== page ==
Block 200 represents a dual-enabled BTED 120A performing a discovery and/or registration process. Generally, the BTED 120A conducts a discovery process at regular intervals to identify the closest BT Hub 118 or BTS 106. Usually, the closest BT Hub 118 or BTS 106 is identified by signal strength, but it can be identified by other methods as well.
Block 202 is a decision block that determines whether the dual-enabled BTED 120A has identified a BT Hub 118 for use in communications, as well as discovery and registration. If so, control transfers to Blocks 204 and 206; otherwise, control transfers to Block 208. As noted, the dual-enabled BTED 120A first tries to connect to the Bluetooth network 116, before trying to connect to the cellular network 100.
Block 204 represents the dual-enabled BTED 120A connecting to the BT Hub 118A and Block 206 represents the BT Hub 118A routing the Voice-over-IP (VoIP) packets to the correct destination. In this embodiment, authentication, accounting and authorization are performed by the cellular network 100. Such services are implemented by converting messages in the Bluetooth network 116 to messages understandable by the cellular network 100 (e.g., IS-95 or GSM Air interfaces). Thereafter, circuit switched voice data is received and translated to IP packets by the BT Hub 118. The BT Hub 118 then routes the packets, either to another BTED 120, another BT Hub 118, the gateway 112, or the BTS 106, as required. In these steps, the BT Hub 118A either serves as a master device in a wireless local loop for communications to other BTEDs 118 in the Bluetooth network 116, or the BT Hub 118A communicates to the BSC 104 via the BTS 106 for communications through the cellular network 100, or the BT Hub 118A communicates via the gateway 112 through the cellular network 100 or the IP network 114 to some other device.
Block 208 is a decision block that determines whether the dual-enabled BTED 120A has identified a BTS 106 for use in communications, as well as discovery and registration. If so, control transfers to Blocks 210 and 212; otherwise, control transfers to Block 200.
Block 210 represents the dual-enabled BTED 120A connecting to the BTS 106, and Block 212 represents the BTS 106 routing the call from the dual-enabled BTED 120A to the correct destination. In these steps, the BTED 120A acts as a normal mobile phone in the cellular network 100.
In these various steps, routing tables may be maintained in each BT Hub 118, and/or the gateway 112, and/or the HLR 124, and/or the AAA Server 126, for use in correctly routing calls and/or VoIP packets. Moreover, load balancing can be performed by the cellular network 100 for itself and the Bluetooth network 116, by determining whether a dual-enabled device 118, 120 should use the Bluetooth network 116 or the cellular network 100, as required.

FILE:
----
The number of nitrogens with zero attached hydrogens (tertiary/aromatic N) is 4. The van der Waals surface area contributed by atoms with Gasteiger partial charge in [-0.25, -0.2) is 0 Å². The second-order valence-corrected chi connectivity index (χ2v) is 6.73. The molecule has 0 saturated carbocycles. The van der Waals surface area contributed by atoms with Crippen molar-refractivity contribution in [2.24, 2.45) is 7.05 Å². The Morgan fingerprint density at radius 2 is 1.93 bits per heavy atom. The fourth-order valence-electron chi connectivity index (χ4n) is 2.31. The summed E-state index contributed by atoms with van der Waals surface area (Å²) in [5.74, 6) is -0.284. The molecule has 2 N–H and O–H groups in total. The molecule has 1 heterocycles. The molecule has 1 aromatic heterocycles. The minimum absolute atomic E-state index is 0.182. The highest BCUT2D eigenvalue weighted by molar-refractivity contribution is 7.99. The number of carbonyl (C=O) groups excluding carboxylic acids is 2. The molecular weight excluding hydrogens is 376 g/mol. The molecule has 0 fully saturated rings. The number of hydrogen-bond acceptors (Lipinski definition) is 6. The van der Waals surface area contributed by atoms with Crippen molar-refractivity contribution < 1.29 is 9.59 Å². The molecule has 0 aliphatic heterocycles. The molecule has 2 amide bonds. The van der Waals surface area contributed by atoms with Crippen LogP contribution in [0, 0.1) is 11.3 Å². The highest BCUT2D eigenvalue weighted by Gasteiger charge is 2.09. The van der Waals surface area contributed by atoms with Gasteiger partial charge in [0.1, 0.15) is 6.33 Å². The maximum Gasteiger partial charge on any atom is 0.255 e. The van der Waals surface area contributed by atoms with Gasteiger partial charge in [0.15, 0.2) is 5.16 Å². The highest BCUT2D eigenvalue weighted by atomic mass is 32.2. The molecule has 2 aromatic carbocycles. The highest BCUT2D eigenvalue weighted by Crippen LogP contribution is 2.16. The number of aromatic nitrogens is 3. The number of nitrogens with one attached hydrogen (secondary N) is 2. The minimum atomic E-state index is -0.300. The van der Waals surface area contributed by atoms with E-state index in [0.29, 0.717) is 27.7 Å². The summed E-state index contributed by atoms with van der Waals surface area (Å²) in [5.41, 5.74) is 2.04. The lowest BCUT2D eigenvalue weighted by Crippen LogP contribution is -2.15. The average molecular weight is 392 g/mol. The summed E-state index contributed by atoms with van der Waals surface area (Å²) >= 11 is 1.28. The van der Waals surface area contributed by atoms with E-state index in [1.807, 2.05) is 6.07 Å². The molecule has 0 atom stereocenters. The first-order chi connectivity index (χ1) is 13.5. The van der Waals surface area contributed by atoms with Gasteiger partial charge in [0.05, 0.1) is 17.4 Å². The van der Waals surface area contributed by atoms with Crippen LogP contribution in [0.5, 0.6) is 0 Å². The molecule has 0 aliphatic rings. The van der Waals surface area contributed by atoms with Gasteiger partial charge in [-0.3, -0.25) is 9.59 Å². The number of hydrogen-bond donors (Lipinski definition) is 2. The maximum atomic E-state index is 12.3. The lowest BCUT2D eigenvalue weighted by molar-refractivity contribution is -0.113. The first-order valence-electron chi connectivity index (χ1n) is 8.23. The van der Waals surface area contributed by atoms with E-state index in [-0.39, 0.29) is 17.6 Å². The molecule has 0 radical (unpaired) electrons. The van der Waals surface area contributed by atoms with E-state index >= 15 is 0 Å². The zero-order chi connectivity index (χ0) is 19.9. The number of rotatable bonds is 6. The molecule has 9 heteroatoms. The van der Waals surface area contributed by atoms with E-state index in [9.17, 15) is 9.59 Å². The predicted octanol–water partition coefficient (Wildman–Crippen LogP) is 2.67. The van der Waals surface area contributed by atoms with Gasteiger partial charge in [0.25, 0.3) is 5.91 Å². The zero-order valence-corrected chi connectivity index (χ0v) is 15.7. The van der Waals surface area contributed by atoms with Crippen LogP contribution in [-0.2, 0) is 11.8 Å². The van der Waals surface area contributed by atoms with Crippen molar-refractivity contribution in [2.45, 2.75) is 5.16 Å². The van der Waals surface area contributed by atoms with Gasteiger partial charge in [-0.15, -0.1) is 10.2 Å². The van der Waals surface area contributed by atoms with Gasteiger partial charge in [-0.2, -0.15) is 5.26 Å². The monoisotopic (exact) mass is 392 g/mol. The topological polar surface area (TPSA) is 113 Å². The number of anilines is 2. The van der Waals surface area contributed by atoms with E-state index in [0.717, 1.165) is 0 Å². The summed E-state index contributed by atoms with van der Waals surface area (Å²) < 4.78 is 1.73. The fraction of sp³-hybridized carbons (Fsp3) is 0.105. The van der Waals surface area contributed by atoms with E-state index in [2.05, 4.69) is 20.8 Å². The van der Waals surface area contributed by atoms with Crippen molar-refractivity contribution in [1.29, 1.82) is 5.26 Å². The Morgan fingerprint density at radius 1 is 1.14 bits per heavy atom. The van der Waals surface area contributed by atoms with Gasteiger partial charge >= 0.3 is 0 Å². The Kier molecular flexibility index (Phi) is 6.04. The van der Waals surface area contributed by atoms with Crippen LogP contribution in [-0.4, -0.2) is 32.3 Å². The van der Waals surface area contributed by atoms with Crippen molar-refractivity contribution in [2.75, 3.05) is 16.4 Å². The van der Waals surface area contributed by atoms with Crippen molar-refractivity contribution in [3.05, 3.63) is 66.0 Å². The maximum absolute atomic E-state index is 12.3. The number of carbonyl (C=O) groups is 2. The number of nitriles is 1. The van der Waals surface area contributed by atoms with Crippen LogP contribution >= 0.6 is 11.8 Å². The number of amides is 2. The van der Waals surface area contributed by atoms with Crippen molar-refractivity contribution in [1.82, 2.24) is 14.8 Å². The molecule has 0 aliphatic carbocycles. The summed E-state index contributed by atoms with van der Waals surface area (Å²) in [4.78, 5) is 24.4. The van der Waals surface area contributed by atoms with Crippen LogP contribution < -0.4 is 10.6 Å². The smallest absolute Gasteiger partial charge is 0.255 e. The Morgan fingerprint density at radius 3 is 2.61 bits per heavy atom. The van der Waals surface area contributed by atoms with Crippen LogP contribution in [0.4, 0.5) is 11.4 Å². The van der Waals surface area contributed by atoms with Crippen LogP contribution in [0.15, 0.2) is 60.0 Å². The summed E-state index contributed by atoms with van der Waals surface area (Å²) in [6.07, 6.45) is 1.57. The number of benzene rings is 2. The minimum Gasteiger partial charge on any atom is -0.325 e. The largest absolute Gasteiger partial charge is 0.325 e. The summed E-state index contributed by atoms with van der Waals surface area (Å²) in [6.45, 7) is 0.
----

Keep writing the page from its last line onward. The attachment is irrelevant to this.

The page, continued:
Handoffs occur at Block 200 when the dual-enabled BTED 120A identifies either a different closest BT Hub 118 or a BTS 106, as the situation may warrant. As noted in Blocks 202 and 208, the dual-enabled BTED 120A will prefer a BT Hub 118 over a BTS 106. In the preferred embodiment, handoffs between networks 100 and 116 should be seamless.
In summary, the present invention discloses a communications system that integrates a cellular network with a wireless local loop by means of devices enabled to operate on both networks.
The present invention defines a wireless network more extensive than current cellular networks and/or Bluetooth networks, since it combines and integrates both types of networks, which can be accessed by a single dual-enabled device. This allows the cellular system to offload some users to the Bluetooth system, which increases the current cellular system's coverage and capacity, as well as reducing interference. Advantages of the present invention include increased cellular and Bluetooth network capacity, reduced cellular and Bluetooth network interference, and increased cellular and Bluetooth network coverage area, since dual-enabled devices can access either or both networks, as needed.
The foregoing description of the preferred embodiment of the invention has been presented for the purposes of illustration and description. It is not intended to be exhaustive or to limit the invention to the precise form disclosed. Many modifications and variations are possible in light of the above teaching. It is intended that the scope of the invention be limited not by this detailed description, but rather by the claims appended hereto.
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|U.S. Classification||370/338, 455/554.2, 455/552.1, 370/465|
|International Classification||H04L12/28, H04W88/06, H04W88/04, H04W36/14, H04W84/04, H04W84/12|
|Cooperative Classification||H04W84/042, H04W88/04, H04W36/14, H04W88/06, H04W84/12|
|Feb 15, 2001||AS||Assignment|
Owner name: AIRTOUCH COMMUNICATIONS, INC., CALIFORNIA
Free format text: ASSIGNMENT OF ASSIGNORS INTEREST;ASSIGNORS:LEE, WILLIAM C.Y.;LEE, JAU YOUNG;REEL/FRAME:011537/0224;SIGNING DATES FROM 20010105 TO 20010110
|Apr 16, 2001||AS||Assignment|
|Dec 22, 2008||FPAY||Fee payment|
Year of fee payment: 4
|Oct 1, 2012||FPAY||Fee payment|
Year of fee payment: 8